There are all kinds of cameras, lenses, stabilization rigs and audio equipment that I’d love to own, but I tend to temper myself on making these purchases for two reasons. The first reason is obvious - cost. This stuff is expensive, and many times when I get a project together, it’s more cost effective for me to simply rent this gear and make a movie rather than have it sitting in my office, waiting to be used. The second reason ties in closely to this, in that there is an additional expense tied into owning gear which is gear maintenance. Cameras and the like are precision instruments, and to work at their optimal, they need regular maintenance. I lack both the wherewithal and the finances to do regular maintenance on so many items, which is also why I choose to rent. Camera houses regularly maintain their wares, and they often keep everything updated with the latest builds and configurations.

Of course, I speak from the perspective of the narrative filmmaker. If you are in the business of doing things like wedding and event photography, then it behooves you to have your own gear, because that’s the core of your business and the volume of use is very high. My advice to anyone wanting to pursue this very viable filmmaking route is to do your research before you buy, and before you buy also take as many classes you can on how to operate and maintain your chosen gear.

Things can get complicated, really quickly.

I’m somewhere inbetween - I shoot narrative features every few years and I shoot four to five shorts per year, and my commercial work is always using the gear of a production house. So my needs aren’t so rigorous that they demand I have the top-of-the-line gear to make my career sustain. But just as a painter needs a sketchpad and basic tools to jot down their ideas and try new techniques, so too should a filmmaker have the tools to explore, experiment and doodle. Over the years I’ve built a home studio that I can technically make a feature film with, and I did the majority of Lilith, save for sound design/ mix and color correction, in my home studio.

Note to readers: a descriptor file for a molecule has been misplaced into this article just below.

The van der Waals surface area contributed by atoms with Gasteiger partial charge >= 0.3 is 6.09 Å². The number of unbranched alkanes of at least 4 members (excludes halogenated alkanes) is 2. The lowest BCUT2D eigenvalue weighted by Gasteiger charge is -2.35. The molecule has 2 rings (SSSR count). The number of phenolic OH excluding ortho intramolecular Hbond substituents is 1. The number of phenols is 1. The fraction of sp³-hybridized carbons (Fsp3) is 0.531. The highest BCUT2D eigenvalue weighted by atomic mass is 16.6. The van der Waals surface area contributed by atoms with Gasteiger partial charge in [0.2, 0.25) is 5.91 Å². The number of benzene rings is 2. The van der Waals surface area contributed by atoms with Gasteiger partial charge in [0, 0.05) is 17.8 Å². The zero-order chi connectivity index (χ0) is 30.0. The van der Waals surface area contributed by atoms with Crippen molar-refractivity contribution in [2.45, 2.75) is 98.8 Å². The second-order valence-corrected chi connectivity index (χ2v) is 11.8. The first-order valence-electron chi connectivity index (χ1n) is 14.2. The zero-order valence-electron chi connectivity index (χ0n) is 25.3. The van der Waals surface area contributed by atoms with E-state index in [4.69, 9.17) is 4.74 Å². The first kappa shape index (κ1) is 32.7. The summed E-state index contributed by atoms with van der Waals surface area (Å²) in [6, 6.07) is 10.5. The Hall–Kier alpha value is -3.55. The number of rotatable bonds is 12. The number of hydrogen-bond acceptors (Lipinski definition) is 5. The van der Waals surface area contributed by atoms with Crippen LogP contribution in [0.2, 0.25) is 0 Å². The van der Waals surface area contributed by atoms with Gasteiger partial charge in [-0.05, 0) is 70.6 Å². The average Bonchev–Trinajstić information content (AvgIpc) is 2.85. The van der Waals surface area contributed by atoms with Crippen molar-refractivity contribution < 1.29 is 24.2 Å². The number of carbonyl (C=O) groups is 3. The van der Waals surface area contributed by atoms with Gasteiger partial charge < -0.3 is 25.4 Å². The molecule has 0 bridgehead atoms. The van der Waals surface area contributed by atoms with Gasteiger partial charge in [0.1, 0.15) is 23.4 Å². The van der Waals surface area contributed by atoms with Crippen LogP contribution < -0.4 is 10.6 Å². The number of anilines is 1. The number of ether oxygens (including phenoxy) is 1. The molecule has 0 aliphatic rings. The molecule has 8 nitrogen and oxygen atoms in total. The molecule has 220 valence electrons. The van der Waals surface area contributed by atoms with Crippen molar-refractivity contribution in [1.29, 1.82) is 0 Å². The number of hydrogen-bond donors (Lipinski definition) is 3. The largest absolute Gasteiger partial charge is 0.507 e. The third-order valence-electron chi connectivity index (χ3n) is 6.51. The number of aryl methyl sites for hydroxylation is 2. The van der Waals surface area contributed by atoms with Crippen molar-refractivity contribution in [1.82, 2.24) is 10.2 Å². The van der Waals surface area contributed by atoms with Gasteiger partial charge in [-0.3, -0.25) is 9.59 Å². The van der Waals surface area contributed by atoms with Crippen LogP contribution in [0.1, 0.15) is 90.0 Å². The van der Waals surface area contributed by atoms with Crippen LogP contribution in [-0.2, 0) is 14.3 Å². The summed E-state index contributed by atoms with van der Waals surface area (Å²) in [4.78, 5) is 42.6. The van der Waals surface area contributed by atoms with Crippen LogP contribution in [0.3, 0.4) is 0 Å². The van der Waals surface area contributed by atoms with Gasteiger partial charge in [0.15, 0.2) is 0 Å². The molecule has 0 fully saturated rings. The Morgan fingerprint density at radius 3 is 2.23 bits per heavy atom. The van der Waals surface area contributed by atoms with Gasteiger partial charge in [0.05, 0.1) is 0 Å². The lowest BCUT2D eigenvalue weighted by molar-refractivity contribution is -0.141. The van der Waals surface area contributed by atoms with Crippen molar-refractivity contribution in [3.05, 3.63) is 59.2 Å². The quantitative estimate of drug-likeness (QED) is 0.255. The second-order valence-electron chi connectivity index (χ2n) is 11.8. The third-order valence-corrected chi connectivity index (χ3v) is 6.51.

I break my gear down into three categories: visual, assembly and audio. Visual comprises of everything I need to record an image, assembly is everything I need to put things together, and audio is pretty self explanatory. A lot of times these categories will overlap. Depending on the frequency of use, I tend to buy a lot of my gear used, and I have enough technical knowledge to assess a piece of equipment in terms of its quality and durability. If you don’t have the knowledge and are just getting into filmmaking, you’re likely better off buying new or from someone you trust. These are expensive purchases, and you don’t want to throw down a wad for a lemon.

The core of the visual is of course the camera. I use a Canon 7D DSLR as my primary camera, and this is a matter of taste. Every sensor will give you a different quality image - I quite like the Canon 5D Mark II the best, but I liked the versatility that the 7D provided. In hindsight I should have plonked down the extra cash to get a 5D, but I’m more than happy with the 7D. I do not own a set of fancy lenses, in fact I just use the stock zoom lens that came with the camera, and it’s served me well to this point. There are many times I longed for a set of primes to give me exactly what I wanted, but my usage doesn’t justify that kind of purchase.